Now many many users of Slashdot have expressed their dislike for search services that order results based on cash, and many of us don't use IE, so the question comes up: why should we care about RealNames at all? Why does the failure of some poorly managed, ill-conceived company warrant any space on Slashdot? Alternative root servers make for a better story, no doubt. I'm the first to agree that RealNames deserves very little of your time, but the story of RealNames has recently taken a turn that is both annoying to me personally, and worrying to me as a long time participant in the open source scene.
Keith Teare, CEO of RealNames, has tried to make it seem like it was Microsoft's monopoly power that made RealNames go out of business. Lets review: RealNames had a deal with Microsoft to provide the RealNames service to MSN and Internet Explorer, for which they paid Microsoft a fee, and in return they got to derive revenue from selling the RealNames to companies, so basically Microsoft was likely RealNames' sole source of income. Keith and his coworkers were very happy to tie their horse to Microsoft while Microsoft was willing to pull them.
I don't need to explain to the Slashdot reader why RealNames was a poor idea. It is something you feel in your gut. I mean, in the end if you're going to accept the consensus reality that is the domain name system, are you going to stick with the somewhat broken NSI/ICANN/Pick-Your-Favorite-DNS company structure? Or are you going to go to a completly left field, poor, expensive excuse for NSI like RealNames? If you are a company trying to establish a web presence, do you choose the system that everyone has agreed on and publicize your url "http://www.bobstigerrentals.com" ? Or do you put: "RealName: Bob's Tiger Rentals" in your ads?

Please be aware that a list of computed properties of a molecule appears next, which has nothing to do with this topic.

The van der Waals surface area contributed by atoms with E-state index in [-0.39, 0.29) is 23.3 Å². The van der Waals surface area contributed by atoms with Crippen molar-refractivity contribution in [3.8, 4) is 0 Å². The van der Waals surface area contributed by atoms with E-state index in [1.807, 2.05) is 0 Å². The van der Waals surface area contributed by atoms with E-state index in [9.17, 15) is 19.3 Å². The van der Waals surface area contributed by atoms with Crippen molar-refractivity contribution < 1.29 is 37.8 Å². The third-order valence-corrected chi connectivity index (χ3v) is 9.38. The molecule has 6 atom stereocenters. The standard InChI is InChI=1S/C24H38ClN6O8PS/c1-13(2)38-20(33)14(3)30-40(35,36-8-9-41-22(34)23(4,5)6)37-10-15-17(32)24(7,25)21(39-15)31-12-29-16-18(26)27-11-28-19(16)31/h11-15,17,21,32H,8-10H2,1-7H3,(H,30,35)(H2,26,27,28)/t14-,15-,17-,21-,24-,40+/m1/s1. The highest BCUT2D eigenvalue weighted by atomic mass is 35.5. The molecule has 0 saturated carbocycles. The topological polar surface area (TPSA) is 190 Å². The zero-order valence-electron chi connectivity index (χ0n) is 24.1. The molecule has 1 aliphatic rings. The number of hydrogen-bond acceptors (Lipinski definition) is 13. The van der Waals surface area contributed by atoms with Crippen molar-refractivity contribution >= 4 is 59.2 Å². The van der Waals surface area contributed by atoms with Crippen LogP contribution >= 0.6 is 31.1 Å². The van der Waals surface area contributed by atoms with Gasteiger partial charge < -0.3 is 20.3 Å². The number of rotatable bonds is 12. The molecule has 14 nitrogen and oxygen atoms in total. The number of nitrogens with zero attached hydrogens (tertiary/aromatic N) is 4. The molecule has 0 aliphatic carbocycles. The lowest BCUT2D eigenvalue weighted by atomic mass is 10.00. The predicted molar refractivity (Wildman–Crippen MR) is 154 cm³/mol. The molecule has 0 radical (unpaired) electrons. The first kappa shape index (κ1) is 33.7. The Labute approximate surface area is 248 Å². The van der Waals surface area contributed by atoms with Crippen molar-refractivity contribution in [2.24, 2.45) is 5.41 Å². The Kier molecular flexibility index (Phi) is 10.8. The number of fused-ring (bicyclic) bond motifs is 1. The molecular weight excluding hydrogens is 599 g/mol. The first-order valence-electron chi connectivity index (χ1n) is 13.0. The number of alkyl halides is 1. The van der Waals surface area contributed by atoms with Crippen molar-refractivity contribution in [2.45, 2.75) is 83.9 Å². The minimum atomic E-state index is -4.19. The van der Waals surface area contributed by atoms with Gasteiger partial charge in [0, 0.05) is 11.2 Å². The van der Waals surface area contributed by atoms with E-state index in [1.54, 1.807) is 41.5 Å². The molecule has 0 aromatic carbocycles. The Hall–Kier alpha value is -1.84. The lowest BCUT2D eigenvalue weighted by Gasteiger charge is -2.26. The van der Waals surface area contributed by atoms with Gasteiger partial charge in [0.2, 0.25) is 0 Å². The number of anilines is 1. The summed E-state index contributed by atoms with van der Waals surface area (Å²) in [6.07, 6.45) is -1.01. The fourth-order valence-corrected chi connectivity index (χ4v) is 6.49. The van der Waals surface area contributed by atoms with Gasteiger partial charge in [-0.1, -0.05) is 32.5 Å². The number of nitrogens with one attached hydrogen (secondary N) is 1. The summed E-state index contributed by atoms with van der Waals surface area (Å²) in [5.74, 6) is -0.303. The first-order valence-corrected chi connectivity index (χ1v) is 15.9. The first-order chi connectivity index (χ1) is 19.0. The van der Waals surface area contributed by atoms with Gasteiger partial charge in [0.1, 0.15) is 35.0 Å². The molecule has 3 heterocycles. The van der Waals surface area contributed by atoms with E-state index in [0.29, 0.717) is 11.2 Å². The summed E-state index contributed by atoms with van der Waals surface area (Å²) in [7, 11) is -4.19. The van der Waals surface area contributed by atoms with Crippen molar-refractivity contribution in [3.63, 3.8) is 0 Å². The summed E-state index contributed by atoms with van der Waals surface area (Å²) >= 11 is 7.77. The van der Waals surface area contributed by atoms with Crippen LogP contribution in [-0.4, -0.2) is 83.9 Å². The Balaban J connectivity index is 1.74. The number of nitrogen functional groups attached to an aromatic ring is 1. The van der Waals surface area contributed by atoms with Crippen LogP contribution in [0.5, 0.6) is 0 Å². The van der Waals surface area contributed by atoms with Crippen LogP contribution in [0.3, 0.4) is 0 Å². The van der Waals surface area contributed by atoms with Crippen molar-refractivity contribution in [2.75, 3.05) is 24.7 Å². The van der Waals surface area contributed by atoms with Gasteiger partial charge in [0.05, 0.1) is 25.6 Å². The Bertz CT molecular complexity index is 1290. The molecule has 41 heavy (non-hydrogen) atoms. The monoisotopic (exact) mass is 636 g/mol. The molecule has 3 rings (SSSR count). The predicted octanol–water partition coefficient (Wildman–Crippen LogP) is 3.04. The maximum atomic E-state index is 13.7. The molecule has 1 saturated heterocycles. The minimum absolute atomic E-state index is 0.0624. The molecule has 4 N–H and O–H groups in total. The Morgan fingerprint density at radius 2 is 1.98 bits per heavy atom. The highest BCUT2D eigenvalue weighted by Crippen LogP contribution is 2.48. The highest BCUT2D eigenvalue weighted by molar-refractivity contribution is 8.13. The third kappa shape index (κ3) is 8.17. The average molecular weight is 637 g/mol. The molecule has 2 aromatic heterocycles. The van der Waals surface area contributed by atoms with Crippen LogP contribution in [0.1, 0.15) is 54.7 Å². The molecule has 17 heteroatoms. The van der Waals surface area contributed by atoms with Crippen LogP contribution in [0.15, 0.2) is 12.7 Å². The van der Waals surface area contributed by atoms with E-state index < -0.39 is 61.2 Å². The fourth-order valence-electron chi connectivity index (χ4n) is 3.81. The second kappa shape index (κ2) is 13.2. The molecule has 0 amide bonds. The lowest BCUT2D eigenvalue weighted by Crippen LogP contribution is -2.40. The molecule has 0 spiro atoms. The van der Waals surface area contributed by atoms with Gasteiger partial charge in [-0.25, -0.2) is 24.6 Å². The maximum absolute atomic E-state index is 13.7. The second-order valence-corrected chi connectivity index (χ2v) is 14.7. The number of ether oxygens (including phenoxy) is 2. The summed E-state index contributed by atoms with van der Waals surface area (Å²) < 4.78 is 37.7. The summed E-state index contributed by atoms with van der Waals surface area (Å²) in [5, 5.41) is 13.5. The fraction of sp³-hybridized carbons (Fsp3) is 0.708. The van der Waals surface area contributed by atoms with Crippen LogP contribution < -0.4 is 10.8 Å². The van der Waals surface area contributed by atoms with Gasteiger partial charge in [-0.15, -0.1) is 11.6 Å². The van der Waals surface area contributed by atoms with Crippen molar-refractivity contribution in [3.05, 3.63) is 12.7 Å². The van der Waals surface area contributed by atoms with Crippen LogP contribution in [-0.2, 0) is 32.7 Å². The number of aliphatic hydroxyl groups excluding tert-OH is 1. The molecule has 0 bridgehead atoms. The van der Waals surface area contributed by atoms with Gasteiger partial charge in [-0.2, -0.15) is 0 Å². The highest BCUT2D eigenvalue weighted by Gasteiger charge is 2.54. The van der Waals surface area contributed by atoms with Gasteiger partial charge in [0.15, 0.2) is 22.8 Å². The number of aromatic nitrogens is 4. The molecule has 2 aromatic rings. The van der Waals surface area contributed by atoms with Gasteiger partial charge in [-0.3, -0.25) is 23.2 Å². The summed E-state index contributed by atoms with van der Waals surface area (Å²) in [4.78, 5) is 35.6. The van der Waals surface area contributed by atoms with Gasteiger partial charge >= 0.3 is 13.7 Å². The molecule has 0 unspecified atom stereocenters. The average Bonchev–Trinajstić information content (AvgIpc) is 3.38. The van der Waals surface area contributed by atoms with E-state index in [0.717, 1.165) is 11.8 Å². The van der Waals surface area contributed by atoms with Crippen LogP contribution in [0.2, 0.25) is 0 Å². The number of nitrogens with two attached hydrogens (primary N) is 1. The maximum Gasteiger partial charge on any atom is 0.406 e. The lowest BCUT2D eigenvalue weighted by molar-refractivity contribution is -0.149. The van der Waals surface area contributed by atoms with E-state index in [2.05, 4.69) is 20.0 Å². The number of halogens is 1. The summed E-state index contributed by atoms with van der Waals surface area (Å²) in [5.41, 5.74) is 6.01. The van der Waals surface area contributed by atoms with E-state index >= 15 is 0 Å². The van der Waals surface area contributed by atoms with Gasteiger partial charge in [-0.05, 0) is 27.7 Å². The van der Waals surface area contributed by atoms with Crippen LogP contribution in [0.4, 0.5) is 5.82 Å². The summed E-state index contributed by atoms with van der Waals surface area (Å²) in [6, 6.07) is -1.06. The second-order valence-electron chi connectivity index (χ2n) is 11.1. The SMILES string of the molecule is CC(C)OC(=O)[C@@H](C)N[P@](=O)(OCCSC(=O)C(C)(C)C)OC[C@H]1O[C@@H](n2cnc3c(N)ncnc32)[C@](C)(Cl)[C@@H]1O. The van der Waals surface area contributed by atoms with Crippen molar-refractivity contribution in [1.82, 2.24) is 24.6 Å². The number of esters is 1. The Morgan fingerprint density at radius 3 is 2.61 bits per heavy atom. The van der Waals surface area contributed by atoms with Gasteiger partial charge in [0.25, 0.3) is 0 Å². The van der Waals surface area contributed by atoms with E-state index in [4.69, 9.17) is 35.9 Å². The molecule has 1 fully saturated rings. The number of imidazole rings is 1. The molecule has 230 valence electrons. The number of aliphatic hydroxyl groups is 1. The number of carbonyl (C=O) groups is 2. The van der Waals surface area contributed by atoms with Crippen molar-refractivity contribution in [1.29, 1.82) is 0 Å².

To illustrate further: Back in the day, I bought the linux.com domain name for the then-VA Research (Now VA Software) from Fred van Kempen (And there was much publicity, huzzah). Four or five months after doing this, I got a call from James Ash at RealNames trying to sell me the Linux RealName. This was not unusual, as I'd get any number of calls trying to sell me anything from containers full of stuffed penguins to whole companies (I was the wrong guy for those calls ...) What shocked me was the price he thought we'd pay. My mind remembers it as a horrible inverted Ron Popiel style sale, with none of the charm of Ron's products. How much would you pay to control the "Linux" RealName for four years? You'll be all over MSN and IE! $19.95? $29.95? $39.95? Try 1 million dollars.
It was a lot of money then, it's a lot of money now. It was a lot of money for any business. I told him we'd get back if we were interested. I didn't get back to him.
This is the innovation that Mr. Teare claims Microsoft squished, his right to overcharge for a dubious product. While Caveat Emptor certainly applied in the case of RealNames, his claim that Microsoft, somehow, has some duty to continue to provide the RealNames "service" to their browser client rings false. And that is the point of relating this bit of personal history.
I have little interest in engaging in schadenfreude over broken companies and laid off workers, but I do take issue with Keith Teare's attempt to jump on the anti-trust complainants bandwagon. If it is his hope that by crying foul on Microsoft now he can derive some sympathy or some other unknown gain, he'll have to look somewhere else than here on Slashdot, especially considering those that have a valid complaint against the software giant. Even considering recent developments I can't find any sympathy for him or his company, a company that, in my mind, belongs in the same class as LinuxONE (the California, not the Korean, company) and Digital Convergence.